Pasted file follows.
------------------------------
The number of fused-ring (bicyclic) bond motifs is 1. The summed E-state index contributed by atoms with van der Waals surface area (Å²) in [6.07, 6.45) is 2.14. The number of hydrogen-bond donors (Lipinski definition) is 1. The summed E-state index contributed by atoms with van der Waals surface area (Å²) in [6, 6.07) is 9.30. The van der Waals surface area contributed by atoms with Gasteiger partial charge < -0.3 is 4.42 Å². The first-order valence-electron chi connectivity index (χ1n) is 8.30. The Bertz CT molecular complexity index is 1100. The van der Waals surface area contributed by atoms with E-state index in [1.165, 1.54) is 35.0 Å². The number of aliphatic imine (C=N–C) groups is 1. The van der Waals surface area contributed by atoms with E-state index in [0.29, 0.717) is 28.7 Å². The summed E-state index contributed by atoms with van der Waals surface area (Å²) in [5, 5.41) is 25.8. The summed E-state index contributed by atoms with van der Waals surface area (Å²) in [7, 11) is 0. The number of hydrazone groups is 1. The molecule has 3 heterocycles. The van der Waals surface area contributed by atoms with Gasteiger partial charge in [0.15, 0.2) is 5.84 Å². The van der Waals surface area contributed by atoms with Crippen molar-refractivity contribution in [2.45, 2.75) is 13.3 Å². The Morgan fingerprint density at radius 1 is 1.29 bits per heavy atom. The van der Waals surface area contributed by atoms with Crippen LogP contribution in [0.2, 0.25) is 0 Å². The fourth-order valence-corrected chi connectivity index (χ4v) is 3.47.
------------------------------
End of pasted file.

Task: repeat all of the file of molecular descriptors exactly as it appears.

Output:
The number of fused-ring (bicyclic) bond motifs is 1. The summed E-state index contributed by atoms with van der Waals surface area (Å²) in [6.07, 6.45) is 2.14. The number of hydrogen-bond donors (Lipinski definition) is 1. The summed E-state index contributed by atoms with van der Waals surface area (Å²) in [6, 6.07) is 9.30. The van der Waals surface area contributed by atoms with Gasteiger partial charge < -0.3 is 4.42 Å². The first-order valence-electron chi connectivity index (χ1n) is 8.30. The Bertz CT molecular complexity index is 1100. The van der Waals surface area contributed by atoms with E-state index in [1.165, 1.54) is 35.0 Å². The number of aliphatic imine (C=N–C) groups is 1. The van der Waals surface area contributed by atoms with E-state index in [0.29, 0.717) is 28.7 Å². The summed E-state index contributed by atoms with van der Waals surface area (Å²) in [5, 5.41) is 25.8. The summed E-state index contributed by atoms with van der Waals surface area (Å²) in [7, 11) is 0. The number of hydrazone groups is 1. The molecule has 3 heterocycles. The van der Waals surface area contributed by atoms with Gasteiger partial charge in [0.15, 0.2) is 5.84 Å². The van der Waals surface area contributed by atoms with Crippen molar-refractivity contribution in [2.45, 2.75) is 13.3 Å². The Morgan fingerprint density at radius 1 is 1.29 bits per heavy atom. The van der Waals surface area contributed by atoms with Crippen LogP contribution in [0.2, 0.25) is 0 Å². The fourth-order valence-corrected chi connectivity index (χ4v) is 3.47.